Tag Archives: internet scams

Scamming By Spamming – They Just Won’t Quit!

It’s just human nature that allows us to think that we can get something for nothing. That’s the way of the world, and human environmental psychology.

Scam artists of course, count on this human failing to increase the chances that their constantly evolving criminal schemes will succeed with enough people to make their efforts economically worthwhile.

Again this morning, I received another carefully crafted email scam; this one aimed at the 120 million strong Blogging community. I have to wonder however, if the people who write these emails have ever heard of a “spell checker”. It boggles my mind as to how the creative minds who can devise these essentially brilliant schemes, can’t spell!

In any event, the following is the email that I received; notice the spelling mistakes.

Subject: Advertising Inquiry

From: advertising@polimedia.us


We have reviewed your blogger.com blog on behalf of one of our

clients that would be interested in placing advertising with you.

Client profile :

DoingFine (http://doingfxxx)

We’d like either a 150×150 button, 160×600 skyscraper or 468×60 full banner (or footer). Alternatively, we may be interested in text-only advertising.

This would be a weekly, monthly or yearly arrangement. In either case we will require a one time, one day (24 hours) free placement in order to test the quality and quantity of traffic your website can actually provide*. Within this interval, we will make a final determination, based on the traffic volume, quality, and your asking price. Should we find your terms acceptable, this trial day will count towards the agreed interval.

Kindly let us know if you would be interested, which arrangement best suits your editorial needs, and what rates you would like to charge. We prefer using PayPal but may be able to accomodate alternative payment methods.

Thank you.

*Please note that we employ software that reliably detects autoclick and autosurf bots, pay per click and paid to surf type traffic, and other such non-human traffic. This may be a concern for you, especially if you are buying “bulk traffic”, or employing the services of dubious “SEO experts”

So can you see the problems with this email, other than just the spelling errors?

Well in the first place, they are looking to place a “one time, one day (24 hours) free placement in order to test the quality and quantity of traffic your website can actually provide”. But in reality, there are a fair number of SEO services such as Website Grader, that provide this service and more, at no cost. So the question is: why wouldn’t a professional advertising organization not have this type of information at hand? This doesn’t make sense.

It seems to me, that one of the objectives of this scam is to insert bad JavaScript ads into the Blogs of those who commit to the one time, one day free ad placement. As well, since PayPal is mentioned, it is conceivable that a second part of the scam is aimed at obtaining the credit card details of those who respond to this offer.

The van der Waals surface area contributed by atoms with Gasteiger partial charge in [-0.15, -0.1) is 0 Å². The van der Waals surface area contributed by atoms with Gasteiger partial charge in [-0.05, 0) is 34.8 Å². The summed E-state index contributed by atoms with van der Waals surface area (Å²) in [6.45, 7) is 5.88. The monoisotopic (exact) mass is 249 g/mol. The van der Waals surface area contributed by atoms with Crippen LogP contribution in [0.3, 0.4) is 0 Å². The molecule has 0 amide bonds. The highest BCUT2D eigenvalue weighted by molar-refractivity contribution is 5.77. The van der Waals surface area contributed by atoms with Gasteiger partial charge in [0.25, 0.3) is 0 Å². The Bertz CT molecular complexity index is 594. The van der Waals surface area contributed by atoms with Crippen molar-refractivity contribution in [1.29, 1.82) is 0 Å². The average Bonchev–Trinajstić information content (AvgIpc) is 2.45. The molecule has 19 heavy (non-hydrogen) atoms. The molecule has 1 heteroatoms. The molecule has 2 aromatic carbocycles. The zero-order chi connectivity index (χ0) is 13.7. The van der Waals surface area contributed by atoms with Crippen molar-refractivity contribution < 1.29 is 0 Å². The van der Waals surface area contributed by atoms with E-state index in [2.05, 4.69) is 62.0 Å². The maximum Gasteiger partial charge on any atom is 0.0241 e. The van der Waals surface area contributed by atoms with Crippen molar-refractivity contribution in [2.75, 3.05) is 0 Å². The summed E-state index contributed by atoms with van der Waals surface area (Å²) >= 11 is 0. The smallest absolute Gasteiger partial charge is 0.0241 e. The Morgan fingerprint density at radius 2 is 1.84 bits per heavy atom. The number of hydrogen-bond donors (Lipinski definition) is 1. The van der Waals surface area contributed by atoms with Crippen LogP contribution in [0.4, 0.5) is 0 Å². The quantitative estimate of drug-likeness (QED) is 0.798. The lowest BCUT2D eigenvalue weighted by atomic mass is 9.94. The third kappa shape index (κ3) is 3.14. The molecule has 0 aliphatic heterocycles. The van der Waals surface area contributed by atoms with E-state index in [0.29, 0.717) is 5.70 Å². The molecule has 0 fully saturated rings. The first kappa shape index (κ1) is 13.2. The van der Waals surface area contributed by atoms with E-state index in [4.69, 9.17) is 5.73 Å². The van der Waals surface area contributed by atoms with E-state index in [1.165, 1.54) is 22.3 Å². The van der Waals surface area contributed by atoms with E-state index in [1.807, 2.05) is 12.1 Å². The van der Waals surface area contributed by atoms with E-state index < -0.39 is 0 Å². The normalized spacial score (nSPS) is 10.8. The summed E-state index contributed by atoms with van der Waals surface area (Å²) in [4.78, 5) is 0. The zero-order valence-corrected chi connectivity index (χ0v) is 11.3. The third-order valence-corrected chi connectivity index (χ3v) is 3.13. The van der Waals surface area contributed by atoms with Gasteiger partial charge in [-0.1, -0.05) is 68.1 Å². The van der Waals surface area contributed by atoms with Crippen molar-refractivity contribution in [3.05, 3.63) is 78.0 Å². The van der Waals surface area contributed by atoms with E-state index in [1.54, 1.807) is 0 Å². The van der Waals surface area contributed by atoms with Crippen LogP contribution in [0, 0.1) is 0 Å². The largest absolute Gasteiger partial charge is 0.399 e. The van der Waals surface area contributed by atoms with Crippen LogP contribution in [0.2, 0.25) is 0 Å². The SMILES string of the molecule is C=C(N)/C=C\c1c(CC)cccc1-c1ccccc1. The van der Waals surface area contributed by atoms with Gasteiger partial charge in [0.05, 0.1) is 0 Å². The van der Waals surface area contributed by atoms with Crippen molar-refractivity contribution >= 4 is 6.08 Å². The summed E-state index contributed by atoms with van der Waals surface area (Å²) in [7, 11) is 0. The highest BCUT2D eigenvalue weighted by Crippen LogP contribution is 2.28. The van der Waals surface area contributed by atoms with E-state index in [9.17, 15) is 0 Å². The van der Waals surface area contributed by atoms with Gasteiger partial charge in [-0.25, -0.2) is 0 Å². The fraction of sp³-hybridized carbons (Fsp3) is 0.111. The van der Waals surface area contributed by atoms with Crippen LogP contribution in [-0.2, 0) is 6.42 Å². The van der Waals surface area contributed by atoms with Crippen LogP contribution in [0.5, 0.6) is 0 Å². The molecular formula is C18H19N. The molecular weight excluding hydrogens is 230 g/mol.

While I despise the objectives of these scams, it’s difficult for me not to have some degree of admiration for the creativity, and the audacity, of these scam artists.

As ever, we need to be security conscious while dealing with web related issues and to be sure to always practice the following: Stop – Think – Click.

A great web site which is dedicated to debunking email hoaxes, thwarting Internet scammers, combating spam, and educating web users about email and Internet security issues is Hoax-Slayer. Check it out.


Filed under Email, Internet Safety, internet scams, Online Safety, Safe Surfing, Windows Tips and Tools

I Got a Refund Notice from the IRS – Except I’m a Canadian – What a Scam!

Like you, I love to get money back from the government. Since I am a Canadian, and I reside in Canada, when I do receive a refund on my income taxes that money comes from the government of Canada. Imagine my surprise then, when I received an email purportedly from the U.S. Internal Revenue Service advising me that I was eligible to receive an income tax refund of $873.20.

Tax refund (Message ID L9238s7ds8)‏


Internal Revenue Service (efile@re-fund.co.us)


February 23, 2008 9:51:16 PM




A Secure Way to Receive Your Tax Refund

After the last annual calculations of your fiscal activity we have determined that
you are eligible to receive a tax refund of $873.20.
Please submit the tax refund request and allow us 3-9 days in order to
process it.

A refund can be delayed for a variety of reasons.
For example submitting invalid records or applying after the deadline.
To access the form for your tax refund, please click here
Note: For security reasons, we will record your ip-address, the date and time.
Deliberate wrong inputs are criminally pursued and indicated.

Internal Revenue Service
Copyright 2008, Internal Revenue Service U.S.A. All rights reserved.

Unfortunately, since I am Canadian I will not be getting a refund from the IRS, but instead the scammers responsible for this email expected that I would click on the enclosed link. Clicking on the link would have begun the process whereby the scammers would have stripped me of all the confidential information I was willing to provide. The scammers would then have used the information to commit identity and financial theft.

The reality is of course, the IRS doesn’t send out unsolicited emails asking for personal or financial information. Credit card numbers, ATM PIN numbers and additional financial would never be required to find out the current status of your tax return, or your tax refund. The link in these phishing emails goes to a fraudulent IRS website, (http://spanishmegapixel.com/tien.da/images/.e-f), hosted abroad.